Evaluation of the absorption of a compound through the intestinal barrier


The ability of a molecule to cross the intestinal barrier is one of the properties studied in the ADME-Tox study of a compound.

The Caco-2 cell line (derived from a human colorectal carcinoma) is the model used in vitro to assess the absorption of a compound through the intestinal barrier.


When grown on semi-permeable membranes, Caco-2 cells differentiate to form a highly functionalized epithelial barrier with remarkable morphological and biochemical similarity to the intestinal epithelium.
Caco-2 cells are grown on a membrane placed between two compartments.
The compounds are added to the apical side of the cell monolayer. Their progressive apparition is measured on the basolateral side. The permeability in this direction (apical to basolateral) represents the intestinal absorption.
Permeability can also be determined in the basolateral to apical direction.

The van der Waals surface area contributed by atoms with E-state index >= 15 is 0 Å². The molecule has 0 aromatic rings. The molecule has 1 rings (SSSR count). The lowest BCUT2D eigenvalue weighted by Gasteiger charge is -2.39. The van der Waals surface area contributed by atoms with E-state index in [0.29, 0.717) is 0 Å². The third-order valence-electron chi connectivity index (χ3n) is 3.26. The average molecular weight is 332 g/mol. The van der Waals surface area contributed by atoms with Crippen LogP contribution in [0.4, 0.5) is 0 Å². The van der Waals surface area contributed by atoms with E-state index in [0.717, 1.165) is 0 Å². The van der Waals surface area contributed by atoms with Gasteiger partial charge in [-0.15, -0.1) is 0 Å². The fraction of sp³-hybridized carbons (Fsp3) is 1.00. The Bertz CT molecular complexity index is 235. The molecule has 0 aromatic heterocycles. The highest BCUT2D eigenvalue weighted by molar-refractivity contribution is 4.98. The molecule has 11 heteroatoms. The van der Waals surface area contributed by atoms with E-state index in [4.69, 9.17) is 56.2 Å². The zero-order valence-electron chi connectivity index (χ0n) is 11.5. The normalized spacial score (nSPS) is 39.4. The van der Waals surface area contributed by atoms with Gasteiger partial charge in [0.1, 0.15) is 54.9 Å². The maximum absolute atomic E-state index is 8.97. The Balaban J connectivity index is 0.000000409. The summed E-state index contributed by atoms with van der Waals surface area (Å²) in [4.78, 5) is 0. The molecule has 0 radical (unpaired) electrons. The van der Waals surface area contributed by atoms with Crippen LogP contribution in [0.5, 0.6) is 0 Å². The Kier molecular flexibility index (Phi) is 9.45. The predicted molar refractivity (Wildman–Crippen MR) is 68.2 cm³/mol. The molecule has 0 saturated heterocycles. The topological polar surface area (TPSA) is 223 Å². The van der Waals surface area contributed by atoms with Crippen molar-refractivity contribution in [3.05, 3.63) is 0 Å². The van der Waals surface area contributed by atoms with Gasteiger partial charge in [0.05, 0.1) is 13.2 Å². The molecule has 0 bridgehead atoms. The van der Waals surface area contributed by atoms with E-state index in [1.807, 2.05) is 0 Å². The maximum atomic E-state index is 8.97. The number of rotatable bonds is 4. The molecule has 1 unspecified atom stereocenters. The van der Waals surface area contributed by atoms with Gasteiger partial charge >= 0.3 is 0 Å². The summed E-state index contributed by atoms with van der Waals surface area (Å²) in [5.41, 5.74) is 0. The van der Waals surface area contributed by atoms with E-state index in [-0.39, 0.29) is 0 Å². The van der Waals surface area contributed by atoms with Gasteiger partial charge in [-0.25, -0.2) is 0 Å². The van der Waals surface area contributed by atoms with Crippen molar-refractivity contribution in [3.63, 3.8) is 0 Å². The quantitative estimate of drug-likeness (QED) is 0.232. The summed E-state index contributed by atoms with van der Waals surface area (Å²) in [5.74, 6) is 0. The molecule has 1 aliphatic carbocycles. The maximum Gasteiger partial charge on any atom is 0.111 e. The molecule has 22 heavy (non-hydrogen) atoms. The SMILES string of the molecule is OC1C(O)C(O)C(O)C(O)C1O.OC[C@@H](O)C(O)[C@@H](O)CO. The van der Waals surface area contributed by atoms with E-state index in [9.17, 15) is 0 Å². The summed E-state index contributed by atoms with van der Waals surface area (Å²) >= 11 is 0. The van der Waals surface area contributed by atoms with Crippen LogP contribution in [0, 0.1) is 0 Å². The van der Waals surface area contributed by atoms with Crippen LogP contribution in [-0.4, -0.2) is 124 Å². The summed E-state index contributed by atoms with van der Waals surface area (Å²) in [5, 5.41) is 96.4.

A higher apical to basolateral permeability than basolateral to apical permeability is indicative of transport via a transporter.
Transport via the P-gp protein is suggested when basolateral to apical permeability is greater than apical to basolateral.


Format24-well format
Cell model

Caco-2 (ATCC HTB-37) differentiated

Reference moleculesAntipyrin, Digoxin
Test concentration 10 µM - 3 points

2H à 37°C under 5% CO

AnalysisLC-MS/MS  (ADME-Tox department)

Notes :

  • Allow a minimum of 20 µL at 10 mM of compounds to be tested

Efflux ratio of reference compounds on Caco-2 cells

The apparent permeability Papp (cm/s) of the tested compounds is calculated for both directions
(apical to basolateral Papp A>B and basolateral to apical Papp B>A).
The efflux ratio is deduced from the formula : R = Papp B>A / Papp A>B.